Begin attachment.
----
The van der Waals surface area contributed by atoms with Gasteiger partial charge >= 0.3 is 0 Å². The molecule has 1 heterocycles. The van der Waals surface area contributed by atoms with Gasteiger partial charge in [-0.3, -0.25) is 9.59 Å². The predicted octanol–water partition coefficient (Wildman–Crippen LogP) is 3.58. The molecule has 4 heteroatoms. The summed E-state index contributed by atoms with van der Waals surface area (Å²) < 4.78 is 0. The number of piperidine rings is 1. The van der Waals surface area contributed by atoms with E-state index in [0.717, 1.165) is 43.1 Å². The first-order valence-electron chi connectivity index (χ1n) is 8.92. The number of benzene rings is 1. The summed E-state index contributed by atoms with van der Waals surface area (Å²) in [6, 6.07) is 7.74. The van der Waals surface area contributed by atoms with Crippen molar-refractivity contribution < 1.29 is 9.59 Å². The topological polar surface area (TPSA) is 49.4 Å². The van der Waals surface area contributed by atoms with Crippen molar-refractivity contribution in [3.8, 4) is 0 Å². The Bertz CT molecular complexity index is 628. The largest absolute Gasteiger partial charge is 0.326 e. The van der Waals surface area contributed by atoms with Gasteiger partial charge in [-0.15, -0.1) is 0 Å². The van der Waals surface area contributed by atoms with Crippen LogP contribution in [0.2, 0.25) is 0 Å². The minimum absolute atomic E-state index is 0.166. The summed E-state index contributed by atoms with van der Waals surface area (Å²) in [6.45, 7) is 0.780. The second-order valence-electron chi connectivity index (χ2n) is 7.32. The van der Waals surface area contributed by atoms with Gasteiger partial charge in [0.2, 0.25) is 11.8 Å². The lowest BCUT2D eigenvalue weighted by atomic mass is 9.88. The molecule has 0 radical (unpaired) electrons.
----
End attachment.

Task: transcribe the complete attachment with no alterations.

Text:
The van der Waals surface area contributed by atoms with Gasteiger partial charge >= 0.3 is 0 Å². The molecule has 1 heterocycles. The van der Waals surface area contributed by atoms with Gasteiger partial charge in [-0.3, -0.25) is 9.59 Å². The predicted octanol–water partition coefficient (Wildman–Crippen LogP) is 3.58. The molecule has 4 heteroatoms. The summed E-state index contributed by atoms with van der Waals surface area (Å²) < 4.78 is 0. The number of piperidine rings is 1. The van der Waals surface area contributed by atoms with E-state index in [0.717, 1.165) is 43.1 Å². The first-order valence-electron chi connectivity index (χ1n) is 8.92. The number of benzene rings is 1. The summed E-state index contributed by atoms with van der Waals surface area (Å²) in [6, 6.07) is 7.74. The van der Waals surface area contributed by atoms with Crippen molar-refractivity contribution < 1.29 is 9.59 Å². The topological polar surface area (TPSA) is 49.4 Å². The van der Waals surface area contributed by atoms with Crippen molar-refractivity contribution in [3.8, 4) is 0 Å². The Bertz CT molecular complexity index is 628. The largest absolute Gasteiger partial charge is 0.326 e. The van der Waals surface area contributed by atoms with Gasteiger partial charge in [-0.15, -0.1) is 0 Å². The van der Waals surface area contributed by atoms with Crippen LogP contribution in [0.2, 0.25) is 0 Å². The minimum absolute atomic E-state index is 0.166. The summed E-state index contributed by atoms with van der Waals surface area (Å²) in [6.45, 7) is 0.780. The second-order valence-electron chi connectivity index (χ2n) is 7.32. The van der Waals surface area contributed by atoms with Gasteiger partial charge in [0.2, 0.25) is 11.8 Å². The lowest BCUT2D eigenvalue weighted by atomic mass is 9.88. The molecule has 0 radical (unpaired) electrons.